This is what the law firm claimed:
"The out-of-pocket expenses that DePuy is covering through Broadspire are costs like co-pays, deductible expenses, lost wages and travel costs for the patient and his or her family. Broadspire, DePuy and Johnson and Johnson are trying to convince patients to leave the cost of the second surgery up to either the patient’s health insurance company or Medicare. DePuy and Broadspire are asking patients not only to rely on their insurance companies to pay these costs, but they are also insisting that Medicare and private health insurance cover the costs of blood tests and any other surgery-related expenses.While this may appear that DePuy is stepping up to the plate to try and remedy the severe injuries and pain that their recalled products caused, a more important question remains: Who is actually paying for the second surgery?"
I am unclear as to what this law firm's issue is. If the insurace company covers the claim up front, the insurance company then subrogates claims to Depuy once they get them. THE PROCESS of where the claims is sent IS NOT THE ISSUE. THE ISSUE IS WHAT HAPPENS TO THE CLAIM ONCE THE INSURANCE COMPANY SUBROGATES THE CLAIM TO DEPUY.
Perhaps this law firm is claiming that the insurance company's right to subrogate the claim is not being honored for the actual revision?? Makes no sense to me.
The following is both my understanding of this issue and my experience in dealing with Broadspire:
- Depuy has a video on their site (or it was there a number of months ago) which explained the claims process. The video was directed toward physicians not consumers. I listened to it though.
- The presenters in that video which was moderated by the former CEO of Depuy, requested that the claims all be sent through the insurance company. (This is not the same thing as asking the insurance company to become ultimately responsible for the claims.)
- When providers send in claims for reimbursement, most of them are not reimbursed at the invoice rate but rather through a negotiated rate which is set by the insurer.
- If all patients send in their invoices to Depuy directly without having been submitted to the insurance company first, Depuy would have to pay the invoice rate so I can understand why they would like all invoices to go first through the insurance company. They didn't say this in the video but I can surely see why they would take this path.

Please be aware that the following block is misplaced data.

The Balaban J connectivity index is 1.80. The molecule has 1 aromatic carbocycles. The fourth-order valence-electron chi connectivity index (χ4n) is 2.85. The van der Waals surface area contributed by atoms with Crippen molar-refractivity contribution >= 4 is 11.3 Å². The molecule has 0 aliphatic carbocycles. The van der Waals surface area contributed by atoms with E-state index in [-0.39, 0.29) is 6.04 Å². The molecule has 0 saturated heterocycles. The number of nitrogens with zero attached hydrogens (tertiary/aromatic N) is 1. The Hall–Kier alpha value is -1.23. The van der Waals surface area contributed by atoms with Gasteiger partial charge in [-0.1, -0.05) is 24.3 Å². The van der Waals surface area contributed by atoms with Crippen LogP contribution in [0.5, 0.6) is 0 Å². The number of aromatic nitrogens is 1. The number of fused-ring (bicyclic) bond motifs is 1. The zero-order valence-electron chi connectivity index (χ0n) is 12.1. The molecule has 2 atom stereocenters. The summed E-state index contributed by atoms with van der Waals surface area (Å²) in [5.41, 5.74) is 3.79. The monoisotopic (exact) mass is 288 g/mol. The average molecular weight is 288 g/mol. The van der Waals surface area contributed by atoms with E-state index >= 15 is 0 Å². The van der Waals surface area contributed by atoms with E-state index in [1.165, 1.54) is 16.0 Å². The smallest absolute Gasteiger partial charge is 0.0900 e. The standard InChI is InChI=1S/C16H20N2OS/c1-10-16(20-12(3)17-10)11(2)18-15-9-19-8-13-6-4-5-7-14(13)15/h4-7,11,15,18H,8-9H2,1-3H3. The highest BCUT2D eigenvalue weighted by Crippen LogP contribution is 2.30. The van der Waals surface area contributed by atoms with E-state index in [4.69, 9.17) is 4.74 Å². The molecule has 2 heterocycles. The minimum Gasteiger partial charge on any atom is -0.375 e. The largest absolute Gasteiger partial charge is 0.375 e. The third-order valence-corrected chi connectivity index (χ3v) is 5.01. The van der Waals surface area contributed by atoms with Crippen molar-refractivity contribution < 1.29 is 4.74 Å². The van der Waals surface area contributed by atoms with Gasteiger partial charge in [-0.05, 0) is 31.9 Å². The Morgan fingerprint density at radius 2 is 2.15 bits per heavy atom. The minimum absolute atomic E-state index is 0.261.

- While I have not gone through my revision (now scheduled for the first Monday in Nov), I have had no issue with Depuy covering any invoices either those submitted directly to them or those submitted to them once I have first submitted them to the insurance company.
- 90% of my claims have been submitted directly to broadspire and paid by broadspire immediately. I only deal with one claims agent who is very familiar with my case.
- If Broadspire asked me to submit the surgery claim through the insurance company, I would use the same process I use when submitting a depuy claim to the insurance company, albeit, that is not my preference because it is time consuming:
- I call the insurance company and tell them a particular claim is to be subrogated.
- They put a reimbursement rate on the claim, refuse the payment and then send it to Depuy.
- Depuy pays the claim though Broadspire.
UNLESS you HAVE A CONVERSATION WITH YOUR INSURANCE COMPANY, THEY DO NOT KNOW WHAT CLAIMS SHOULD BE SUBROGATED AND WHICH ONES SHOULDN'T. EVERY TIME I SUBMIT A CLAIM TO THEM, I HAVE TO CALL THEM AND TELL THEM WHICH CLAIMS REQUIRE SUBROGATION>
The process is very time consuming but it works. I have had all of my claims reimbursed regardless of how they are submitted. I have no issue having a claim run through the insurance company so long as the claim is subrogated to Broadspire and paid. Again, who gets the claim is not the issue. The issue is who ultimately pays the bill.
Insurance companies are quite accustom to dealing with subrogated claims. It is not something new to them.
Your health insurer will usually pay for the costs of treating your injuries. However, after making payment (and sometimes even before they submit the payment) your insurer may contact you to discuss how the injuries occurred. The insurer is probably trying to determine if someone (other than the injured person) is fully or partially to blame for the injuries. The insurer may even try to determine if you are planning on suing another party for the injuries you have received. Ultimately, the reason the insurer is asking these questions is to determine whether some third party may be responsible for paying for your injuries, thereby relieving some of the insurer's financial responsibility. The above example embodies the concept and reasoning behind insurance "subrogation
Each state differs in exactly how and when insurers are allowed to assert their subrogation interests, and how the existence of a subrogation interest affects the settlement of third party lawsuits. My insurance company has not had a problem submitting any claims to Depuy/Broadspire for payment.
I can only comment on my experience. Many of you likely have lawyers who deal with the Broadspire people on your behalf. I can tell you, I have never had an issue with Broadspire paying for anything through either subrogation or through direct invoices sent to them. Everything is paid promptly.
If anyone has had other experiences, let me know.